Named after the nursery.

‘Schurig’s Sensation’

❁ Dark pink (H8/H14) flowers, VIII–XI; dark green foliage; height 26–30cm; spread 46–60cm. Similar to 'Peter Sparkes'.

Sport on 'H. E. Beale'; found by Karl-Heinz Schurig (Barmstedt, Schleswig-Holstein, Germany) in 1967; introduced by Karl-Heinz Schurig in 1973.

Named after the finder.

‘Schurig’s Wonder’

❁ Pale, almost silvery flowers, VIII–XI; dark green foliage; height 26–30cm; spread 46–60cm. A sport from 'Schurig's Sensation' found by H. Hoekert (Oldebroek, Netherlands) and introduced in 1987.

‘Scotch Mist’

White flowers, with lilac (H4) tint, VIII–IX; feathery, pale lime-green foliage; height 26–30cm; spread 31–45cm.

Wild-collected; found in the Aberfoyle Hills, Perthshire, Scotland, in 1967; introduced by D. Hutton (Aberfoyle, near Callander, Perthshire, Scotland) about 1974.

Named after a blend of whisky.

‘Sedloñov’

A very slow-growing, non-flowering plant, moss-like, with green foliage; height less than 10cm; spread 10–15cm. A novelty, named after a village in Czech Republic.

‘Sellingsloh’

Crimson flowers (H13), VIII–IX; orange, yellow-flecked foliage; compact habit; height 26–30cm; spread 31–45cm. A sport from 'Darkness', named after the wood behind the originating nursery in Germany.

‘Selma’ {Gardengirls®}

♤ Flowers-buds red, dense;IX-XII.
PBR applied for. Deliberately raised seedling, cross made by Helmut Hiedl. ® C.2014.07: registered 29 December 2014 by Helmut Hiedl, Altrusried-Krugzell, Germany

‘September Pink’

Bright mauve-pink flowers, IX–X; mid-green foliage; height 31–45cm; spread 46–60cm.

Name alludes to the flowering time and flower colour.

‘Serlei Aurea’

White flowers, IX–X; yellow-green foliage throughout year, with yellow shoot-tips in summer and autumn; height 26–30cm; spread 31–45cm.

Sport on 'Serlei'; introduced by W. G. Slocock (Goldsworth Nursery, Woking, Surrey, England) in 1927.

Name from aureus = golden yellow. See under 'Serlei'.

‘Serlei Grandiflora’

Mauve (H2) flowers, IX–XI; mid-green foliage; very vigorous; height 75–100cm; spread 61–75cm.

Sport on 'Serlei'; introduced by James Smith (Darley Dale, Derbyshire, England) by 1927.

Name, see under 'Serlei'; grandiflorus = large-flowered. Maxwell & Beale (1927) placed rubra in parenthesis (serlei grandiflora (rubra)), after the name, while Maxwell (1927) gaves this as a synonym of 'Serlei Rubra'. Classified by Beijerinck as C. vulgaris var. vulgaris f. autumnalis.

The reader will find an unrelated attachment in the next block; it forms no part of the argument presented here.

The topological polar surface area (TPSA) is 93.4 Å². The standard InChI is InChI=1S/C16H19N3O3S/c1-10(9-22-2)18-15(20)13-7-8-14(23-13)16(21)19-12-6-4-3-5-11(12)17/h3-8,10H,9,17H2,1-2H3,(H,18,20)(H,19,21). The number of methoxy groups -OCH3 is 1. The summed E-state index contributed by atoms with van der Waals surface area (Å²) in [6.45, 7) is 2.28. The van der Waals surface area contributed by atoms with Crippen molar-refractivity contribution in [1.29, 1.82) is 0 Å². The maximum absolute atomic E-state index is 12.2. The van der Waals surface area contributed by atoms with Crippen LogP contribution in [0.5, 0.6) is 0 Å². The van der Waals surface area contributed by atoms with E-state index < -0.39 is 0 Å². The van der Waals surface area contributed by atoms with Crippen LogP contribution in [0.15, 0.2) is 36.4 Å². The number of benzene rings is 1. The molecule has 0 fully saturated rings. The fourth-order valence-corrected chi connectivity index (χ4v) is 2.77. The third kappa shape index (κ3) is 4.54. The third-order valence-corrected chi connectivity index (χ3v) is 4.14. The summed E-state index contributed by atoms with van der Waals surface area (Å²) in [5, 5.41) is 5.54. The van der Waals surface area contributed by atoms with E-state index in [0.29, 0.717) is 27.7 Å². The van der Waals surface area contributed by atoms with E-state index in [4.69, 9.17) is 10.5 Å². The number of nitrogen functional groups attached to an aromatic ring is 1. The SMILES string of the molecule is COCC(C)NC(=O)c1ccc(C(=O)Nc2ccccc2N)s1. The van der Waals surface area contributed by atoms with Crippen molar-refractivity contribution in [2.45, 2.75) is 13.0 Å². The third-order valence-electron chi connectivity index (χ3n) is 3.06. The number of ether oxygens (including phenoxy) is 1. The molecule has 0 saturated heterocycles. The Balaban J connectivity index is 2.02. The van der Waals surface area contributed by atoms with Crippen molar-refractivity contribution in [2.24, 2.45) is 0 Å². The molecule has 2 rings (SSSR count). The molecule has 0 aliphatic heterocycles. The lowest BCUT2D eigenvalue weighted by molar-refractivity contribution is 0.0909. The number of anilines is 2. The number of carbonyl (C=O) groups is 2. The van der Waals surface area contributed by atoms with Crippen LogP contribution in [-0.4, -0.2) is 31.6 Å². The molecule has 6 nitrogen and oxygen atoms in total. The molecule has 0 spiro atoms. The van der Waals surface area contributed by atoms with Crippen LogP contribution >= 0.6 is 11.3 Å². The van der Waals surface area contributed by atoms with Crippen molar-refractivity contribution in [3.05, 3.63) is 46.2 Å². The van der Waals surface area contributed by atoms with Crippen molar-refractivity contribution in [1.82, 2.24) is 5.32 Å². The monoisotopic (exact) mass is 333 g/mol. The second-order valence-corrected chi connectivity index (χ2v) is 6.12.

‘Serlei Purpurea’

Purplish pink flowers, IX–X; dark green foliage; erect compact habit; height 31–45cm; spread 61–75cm.

Growing at the Royal Botanic Garden, Edinburgh, Scotland, by 1938.

Name Serlei is unknown; purpureus = purple.

‘Serlei Rubra’

Mauve (H2) flowers, IX–X; mid-green foliage; height 31–45cm; spread 61–75cm. An excellent plant. 'A purple throw-back from ['Serlei'] ... and is only distinguishable ... by the fact that it flowers later in the season.

Sport on 'Serlei'; found at Dortmund before 1918. Maxwell (1927) and Letts (1966) gave 'Serlei Grandilfora' as a synonym.

Named from ruber = red.

 

‘Serlei’

White flowers, IX–X; dense mid-green foliage; upright; height 61–75cm; spread 61–75cm.

Available as early as the 1860s.

Name derivation not known, but perhaps named after a person whether named Searle or Serle. No likely person has been identified.

‘Sesam’

Lilac-pink (H11) flowers, VIII–IX, in narrow, erect spikes; yellow foliage in summer, turning rusty red in winter; spreading, compact; height 26–30cm; spread 31–45cm. Very hardy.

Seedling; raised by Mrs Brita Johansson (Vargön, Sweden) from seed deliberately sown in 1983; this came from the same seed-lot as 'Kerstin'.

The name is Swedish, and come from the Thousand and one nights' tale of Ali Baba and the 40 Thieves, "Open sesame!".

‘Sesse’

Pale lilac-pink (H11) flowers, VIII–IX; tiny mid-green leaves; compact habit; height 21–25cm; spread 21–25cm. Found on Tore Mosse near Vänersborg, western Sweden, by Brita Johansson in 1985. The name is what her daughter Kerstin called herself as a child.

‘Shirley’

White flowers, VIII–IX; mid-green foliage; upright, vigorous; height 31–45cm; spread 61–75cm.

‘Sidney Spicer’

Flowers lavender (H3), single: VII-VIII: foliage summer yellow/ green: habit prostrate . Found growing in the centre of a pot of Calluna vulgaris 'White Lawn' but it proved impossible to determine if it was a sport or a seedling. Registered 22 September 1995: Mrs W. E. S. Bamford, Haythorne Nursery, Verwood, Dorset.

‘Silberspargel’

White flowers, VII–IX; bright green foliage; compact spreading habit; height 10–15cm; spread 26–30cm. Its origin is not known but it probably came from a nursery in Limburg, Netherlands, before 1993. The name literally translates as silver asparagus – the region where it perhaps originated is famous for growing asparagus.

‘Silvana’ (Gardengirls®}

♤ Bud-flowerer, light pink; IX-XI; foliage silvery grey; habit upright; height 60cm; spread 50cm after 5 years.

Chance seedling, found by Johannes van Leuven at Geldem-Lullingen in September 2007. "'Silvana' is the first silver leaf bud heather."

® C.2009:09 registered on 27 November 2009 by Johannes van Leuven, Geldem-Lullingen, Germany.

‘Silver Cloud’